<img height="1" width="1" style="display:none" src="https://www.facebook.com/tr?id=778106407265440&amp;ev=PageView&amp;noscript=1">

Keep It or Shred It: How Long to Keep Income Tax Returns Around

by Caldwell Trust

Shred_it_or_keep_iYou know you’re supposed to keep your tax records after you submit them, but when is it time to finally shred them? If you’re like most people, you may think that all tax records and receipts need to be kept forever. However, not only is this not the case, but it can also create a paperwork nightmare. Fortunately, these guidelines from the IRS will give you a good idea of when it’s safe to free up some room in your filing cabinet.

Records You Should Keep Indefinitely
  • Paperwork from when you file a fraudulent return. A better option would be to never file a fraudulent return.
  • Paperwork from years you don’t file a return. Unless you have zero income, it is advisable to file a return every year. Even if you don’t make enough money to pay taxes, you are most likely entitled to a refund or credit from the government.
Records You Should Keep for 7 Years
  •  Paperwork from when you file a claim for loss on securities/bad debt deduction.
Records You Should Keep for 6 Years
  • Paperwork from when you failed to report income you should have, and that income is equal to more than 25% of the gross income you provided on your tax forms. You should report all income every year, but if you find yourself in this situation make sure to hold onto your records for six years. You may be required to pay taxes on the income you did not report along with retroactive late fees.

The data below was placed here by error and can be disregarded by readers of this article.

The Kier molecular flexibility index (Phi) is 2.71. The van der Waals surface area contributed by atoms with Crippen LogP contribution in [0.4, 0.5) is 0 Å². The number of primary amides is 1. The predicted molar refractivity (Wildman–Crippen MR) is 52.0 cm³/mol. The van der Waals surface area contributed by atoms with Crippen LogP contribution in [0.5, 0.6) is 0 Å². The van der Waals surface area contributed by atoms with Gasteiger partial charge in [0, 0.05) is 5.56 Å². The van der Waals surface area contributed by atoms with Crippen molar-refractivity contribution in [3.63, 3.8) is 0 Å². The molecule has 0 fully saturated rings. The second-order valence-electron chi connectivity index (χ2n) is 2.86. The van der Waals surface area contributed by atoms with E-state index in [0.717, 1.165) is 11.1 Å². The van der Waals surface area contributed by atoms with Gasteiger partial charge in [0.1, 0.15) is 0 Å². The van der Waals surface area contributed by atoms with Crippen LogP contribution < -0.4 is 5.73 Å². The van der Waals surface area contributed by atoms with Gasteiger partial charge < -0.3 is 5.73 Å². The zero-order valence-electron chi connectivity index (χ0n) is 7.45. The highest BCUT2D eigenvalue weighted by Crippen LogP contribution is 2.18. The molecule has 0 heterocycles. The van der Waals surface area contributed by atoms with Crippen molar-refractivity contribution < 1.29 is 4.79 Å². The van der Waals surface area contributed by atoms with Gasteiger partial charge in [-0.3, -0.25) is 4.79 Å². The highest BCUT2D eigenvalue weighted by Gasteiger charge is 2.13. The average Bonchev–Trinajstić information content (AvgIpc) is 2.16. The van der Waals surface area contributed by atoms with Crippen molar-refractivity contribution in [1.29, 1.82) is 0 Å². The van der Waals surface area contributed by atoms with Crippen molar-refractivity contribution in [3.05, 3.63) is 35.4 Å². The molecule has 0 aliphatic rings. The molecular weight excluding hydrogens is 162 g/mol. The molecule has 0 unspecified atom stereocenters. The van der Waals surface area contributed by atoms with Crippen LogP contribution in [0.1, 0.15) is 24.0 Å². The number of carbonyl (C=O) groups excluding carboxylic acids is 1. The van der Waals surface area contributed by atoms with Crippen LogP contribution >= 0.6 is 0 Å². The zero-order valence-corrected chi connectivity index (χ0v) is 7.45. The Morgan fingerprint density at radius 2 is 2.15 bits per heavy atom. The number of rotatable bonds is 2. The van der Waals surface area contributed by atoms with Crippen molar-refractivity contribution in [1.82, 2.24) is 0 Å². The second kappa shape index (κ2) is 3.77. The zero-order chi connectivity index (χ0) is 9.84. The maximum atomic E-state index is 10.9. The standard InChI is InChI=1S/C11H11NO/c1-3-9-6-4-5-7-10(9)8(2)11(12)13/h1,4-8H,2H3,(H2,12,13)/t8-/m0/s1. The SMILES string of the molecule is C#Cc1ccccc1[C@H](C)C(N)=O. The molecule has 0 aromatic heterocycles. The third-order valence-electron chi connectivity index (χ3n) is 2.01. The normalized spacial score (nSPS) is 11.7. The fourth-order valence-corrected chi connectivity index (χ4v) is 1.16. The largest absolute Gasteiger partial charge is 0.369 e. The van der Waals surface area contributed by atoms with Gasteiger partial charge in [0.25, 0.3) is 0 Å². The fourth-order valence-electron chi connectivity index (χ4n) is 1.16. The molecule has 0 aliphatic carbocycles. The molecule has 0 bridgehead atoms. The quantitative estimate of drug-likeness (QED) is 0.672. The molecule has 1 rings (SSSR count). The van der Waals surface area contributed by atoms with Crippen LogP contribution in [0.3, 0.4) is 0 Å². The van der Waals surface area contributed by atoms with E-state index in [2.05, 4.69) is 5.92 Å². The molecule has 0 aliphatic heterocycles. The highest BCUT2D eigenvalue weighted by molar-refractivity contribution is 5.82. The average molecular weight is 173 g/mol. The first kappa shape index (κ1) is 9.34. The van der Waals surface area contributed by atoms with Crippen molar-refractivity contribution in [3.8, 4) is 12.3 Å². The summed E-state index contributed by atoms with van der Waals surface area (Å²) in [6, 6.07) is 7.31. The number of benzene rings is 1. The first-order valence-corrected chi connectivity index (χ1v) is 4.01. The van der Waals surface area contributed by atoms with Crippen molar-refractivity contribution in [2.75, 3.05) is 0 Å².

Records You Should Keep for 4 Years
  • Paperwork related to your employees. Any employment tax records should be held onto for four years. This includes your employer identification number, the amounts and dates of all payments for wages, annuities, and pensions, and other tax-related paperwork related to your employees.
Records You Should Keep for 3 Years
  • Paperwork from when you file a return and owe taxes. If none of the above situations apply, and you still owe, keep your paperwork for three years.
  • Paperwork from filing for a refund or credit after you have submitted your taxes. This paperwork should be kept for 3 years after you’ve filed your original return, or two years after you paid the tax. Hold onto them until the latter of the two dates has passed.

Records Related to Assets
When you sell a property, keep all related paperwork until the period of limitations expires. For tax purposes in Florida,this period is anywhere from 3-20 years. Having this paperwork allows you to figure out and defend your calculations on things like amortization, depreciation, and gain or loss from selling the asset.
Hopefully you are not in a situation where you need to keep any tax forms indefinitely, which is good news for the space in your filing cabinet. In most situations you will only need to hang onto them for 3 to 7 years, with the occasional 20 year period of limitations for disposal of assets.

If you like what you have read here today, you can click here to subscribe to our blog.

Subscribe to the Caldwell Trust Blog